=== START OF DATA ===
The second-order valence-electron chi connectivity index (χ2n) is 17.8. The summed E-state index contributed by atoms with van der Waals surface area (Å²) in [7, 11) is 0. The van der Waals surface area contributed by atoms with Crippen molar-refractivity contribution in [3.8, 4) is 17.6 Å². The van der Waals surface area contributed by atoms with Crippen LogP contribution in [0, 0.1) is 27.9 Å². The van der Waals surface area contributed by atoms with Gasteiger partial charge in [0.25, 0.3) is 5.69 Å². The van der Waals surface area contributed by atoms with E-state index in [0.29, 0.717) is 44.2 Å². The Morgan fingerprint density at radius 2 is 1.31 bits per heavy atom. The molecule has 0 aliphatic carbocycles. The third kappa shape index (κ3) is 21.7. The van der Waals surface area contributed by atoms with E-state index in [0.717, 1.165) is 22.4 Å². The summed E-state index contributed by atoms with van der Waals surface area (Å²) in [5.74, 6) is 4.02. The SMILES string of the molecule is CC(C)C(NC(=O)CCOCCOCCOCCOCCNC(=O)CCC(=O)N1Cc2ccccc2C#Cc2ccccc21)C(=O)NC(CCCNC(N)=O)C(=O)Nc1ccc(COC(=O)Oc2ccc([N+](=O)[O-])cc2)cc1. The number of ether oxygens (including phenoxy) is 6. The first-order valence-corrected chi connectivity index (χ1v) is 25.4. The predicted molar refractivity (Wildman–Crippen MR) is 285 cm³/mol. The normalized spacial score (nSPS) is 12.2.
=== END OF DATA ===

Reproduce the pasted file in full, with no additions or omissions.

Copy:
The second-order valence-electron chi connectivity index (χ2n) is 17.8. The summed E-state index contributed by atoms with van der Waals surface area (Å²) in [7, 11) is 0. The van der Waals surface area contributed by atoms with Crippen molar-refractivity contribution in [3.8, 4) is 17.6 Å². The van der Waals surface area contributed by atoms with Crippen LogP contribution in [0, 0.1) is 27.9 Å². The van der Waals surface area contributed by atoms with Gasteiger partial charge in [0.25, 0.3) is 5.69 Å². The van der Waals surface area contributed by atoms with E-state index in [0.29, 0.717) is 44.2 Å². The Morgan fingerprint density at radius 2 is 1.31 bits per heavy atom. The molecule has 0 aliphatic carbocycles. The third kappa shape index (κ3) is 21.7. The van der Waals surface area contributed by atoms with E-state index in [0.717, 1.165) is 22.4 Å². The summed E-state index contributed by atoms with van der Waals surface area (Å²) in [5.74, 6) is 4.02. The SMILES string of the molecule is CC(C)C(NC(=O)CCOCCOCCOCCOCCNC(=O)CCC(=O)N1Cc2ccccc2C#Cc2ccccc21)C(=O)NC(CCCNC(N)=O)C(=O)Nc1ccc(COC(=O)Oc2ccc([N+](=O)[O-])cc2)cc1. The number of ether oxygens (including phenoxy) is 6. The first-order valence-corrected chi connectivity index (χ1v) is 25.4. The predicted molar refractivity (Wildman–Crippen MR) is 285 cm³/mol. The normalized spacial score (nSPS) is 12.2.